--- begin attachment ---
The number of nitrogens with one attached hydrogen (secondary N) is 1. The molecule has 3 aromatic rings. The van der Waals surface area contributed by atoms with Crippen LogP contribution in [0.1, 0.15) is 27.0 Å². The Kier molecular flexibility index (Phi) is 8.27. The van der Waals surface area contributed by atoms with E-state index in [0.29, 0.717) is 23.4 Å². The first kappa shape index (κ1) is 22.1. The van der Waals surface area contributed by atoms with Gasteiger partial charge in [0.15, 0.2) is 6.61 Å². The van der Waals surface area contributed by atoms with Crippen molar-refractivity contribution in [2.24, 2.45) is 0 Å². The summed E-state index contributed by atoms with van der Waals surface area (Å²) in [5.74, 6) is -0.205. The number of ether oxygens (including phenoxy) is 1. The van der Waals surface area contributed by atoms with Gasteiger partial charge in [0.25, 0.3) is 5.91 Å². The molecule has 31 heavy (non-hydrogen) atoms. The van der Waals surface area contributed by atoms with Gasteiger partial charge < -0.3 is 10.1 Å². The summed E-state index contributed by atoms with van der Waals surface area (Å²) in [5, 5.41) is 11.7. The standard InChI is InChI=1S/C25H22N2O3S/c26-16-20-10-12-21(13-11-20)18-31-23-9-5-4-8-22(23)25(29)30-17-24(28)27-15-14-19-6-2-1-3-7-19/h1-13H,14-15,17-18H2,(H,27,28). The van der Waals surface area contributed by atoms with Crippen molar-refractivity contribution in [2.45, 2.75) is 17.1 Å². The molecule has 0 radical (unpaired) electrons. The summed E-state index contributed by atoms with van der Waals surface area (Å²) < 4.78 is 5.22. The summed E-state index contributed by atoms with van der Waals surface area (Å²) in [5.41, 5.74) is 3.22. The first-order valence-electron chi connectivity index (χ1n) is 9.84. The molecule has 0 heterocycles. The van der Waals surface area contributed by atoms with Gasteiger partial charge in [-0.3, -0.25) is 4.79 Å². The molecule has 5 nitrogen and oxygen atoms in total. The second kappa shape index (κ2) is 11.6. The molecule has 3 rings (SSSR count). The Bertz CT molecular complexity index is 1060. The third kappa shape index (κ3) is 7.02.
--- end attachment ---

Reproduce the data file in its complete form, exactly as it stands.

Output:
The number of nitrogens with one attached hydrogen (secondary N) is 1. The molecule has 3 aromatic rings. The van der Waals surface area contributed by atoms with Crippen LogP contribution in [0.1, 0.15) is 27.0 Å². The Kier molecular flexibility index (Phi) is 8.27. The van der Waals surface area contributed by atoms with E-state index in [0.29, 0.717) is 23.4 Å². The first kappa shape index (κ1) is 22.1. The van der Waals surface area contributed by atoms with Gasteiger partial charge in [0.15, 0.2) is 6.61 Å². The van der Waals surface area contributed by atoms with Crippen molar-refractivity contribution in [2.24, 2.45) is 0 Å². The summed E-state index contributed by atoms with van der Waals surface area (Å²) in [5.74, 6) is -0.205. The number of ether oxygens (including phenoxy) is 1. The van der Waals surface area contributed by atoms with Gasteiger partial charge in [0.25, 0.3) is 5.91 Å². The molecule has 31 heavy (non-hydrogen) atoms. The van der Waals surface area contributed by atoms with Gasteiger partial charge < -0.3 is 10.1 Å². The summed E-state index contributed by atoms with van der Waals surface area (Å²) in [5, 5.41) is 11.7. The standard InChI is InChI=1S/C25H22N2O3S/c26-16-20-10-12-21(13-11-20)18-31-23-9-5-4-8-22(23)25(29)30-17-24(28)27-15-14-19-6-2-1-3-7-19/h1-13H,14-15,17-18H2,(H,27,28). The van der Waals surface area contributed by atoms with Crippen molar-refractivity contribution in [2.45, 2.75) is 17.1 Å². The molecule has 0 radical (unpaired) electrons. The summed E-state index contributed by atoms with van der Waals surface area (Å²) < 4.78 is 5.22. The summed E-state index contributed by atoms with van der Waals surface area (Å²) in [5.41, 5.74) is 3.22. The first-order valence-electron chi connectivity index (χ1n) is 9.84. The molecule has 0 heterocycles. The van der Waals surface area contributed by atoms with Gasteiger partial charge in [-0.3, -0.25) is 4.79 Å². The molecule has 5 nitrogen and oxygen atoms in total. The second kappa shape index (κ2) is 11.6. The molecule has 3 rings (SSSR count). The Bertz CT molecular complexity index is 1060. The third kappa shape index (κ3) is 7.02.